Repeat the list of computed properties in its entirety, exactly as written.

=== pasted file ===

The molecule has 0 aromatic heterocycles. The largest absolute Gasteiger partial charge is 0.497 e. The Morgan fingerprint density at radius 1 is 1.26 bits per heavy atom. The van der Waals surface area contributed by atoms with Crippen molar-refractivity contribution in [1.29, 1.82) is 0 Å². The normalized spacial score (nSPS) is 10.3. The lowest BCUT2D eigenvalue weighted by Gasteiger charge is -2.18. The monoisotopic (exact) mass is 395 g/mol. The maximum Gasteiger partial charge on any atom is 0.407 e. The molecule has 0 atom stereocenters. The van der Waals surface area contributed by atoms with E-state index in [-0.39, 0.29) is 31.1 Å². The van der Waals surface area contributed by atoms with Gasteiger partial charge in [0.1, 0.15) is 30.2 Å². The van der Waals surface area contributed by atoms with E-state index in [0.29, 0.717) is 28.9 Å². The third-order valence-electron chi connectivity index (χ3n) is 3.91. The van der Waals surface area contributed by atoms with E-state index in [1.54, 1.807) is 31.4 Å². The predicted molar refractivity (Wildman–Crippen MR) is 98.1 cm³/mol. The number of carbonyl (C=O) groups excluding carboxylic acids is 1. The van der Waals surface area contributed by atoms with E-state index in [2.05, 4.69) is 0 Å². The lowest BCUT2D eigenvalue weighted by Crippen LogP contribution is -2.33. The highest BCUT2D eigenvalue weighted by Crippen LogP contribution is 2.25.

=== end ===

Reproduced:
The molecule has 0 aromatic heterocycles. The largest absolute Gasteiger partial charge is 0.497 e. The Morgan fingerprint density at radius 1 is 1.26 bits per heavy atom. The van der Waals surface area contributed by atoms with Crippen molar-refractivity contribution in [1.29, 1.82) is 0 Å². The normalized spacial score (nSPS) is 10.3. The lowest BCUT2D eigenvalue weighted by Gasteiger charge is -2.18. The monoisotopic (exact) mass is 395 g/mol. The maximum Gasteiger partial charge on any atom is 0.407 e. The molecule has 0 atom stereocenters. The van der Waals surface area contributed by atoms with E-state index in [-0.39, 0.29) is 31.1 Å². The van der Waals surface area contributed by atoms with Gasteiger partial charge in [0.1, 0.15) is 30.2 Å². The van der Waals surface area contributed by atoms with E-state index in [0.29, 0.717) is 28.9 Å². The third-order valence-electron chi connectivity index (χ3n) is 3.91. The van der Waals surface area contributed by atoms with E-state index in [1.54, 1.807) is 31.4 Å². The predicted molar refractivity (Wildman–Crippen MR) is 98.1 cm³/mol. The number of carbonyl (C=O) groups excluding carboxylic acids is 1. The van der Waals surface area contributed by atoms with E-state index in [2.05, 4.69) is 0 Å². The lowest BCUT2D eigenvalue weighted by Crippen LogP contribution is -2.33. The highest BCUT2D eigenvalue weighted by Crippen LogP contribution is 2.25.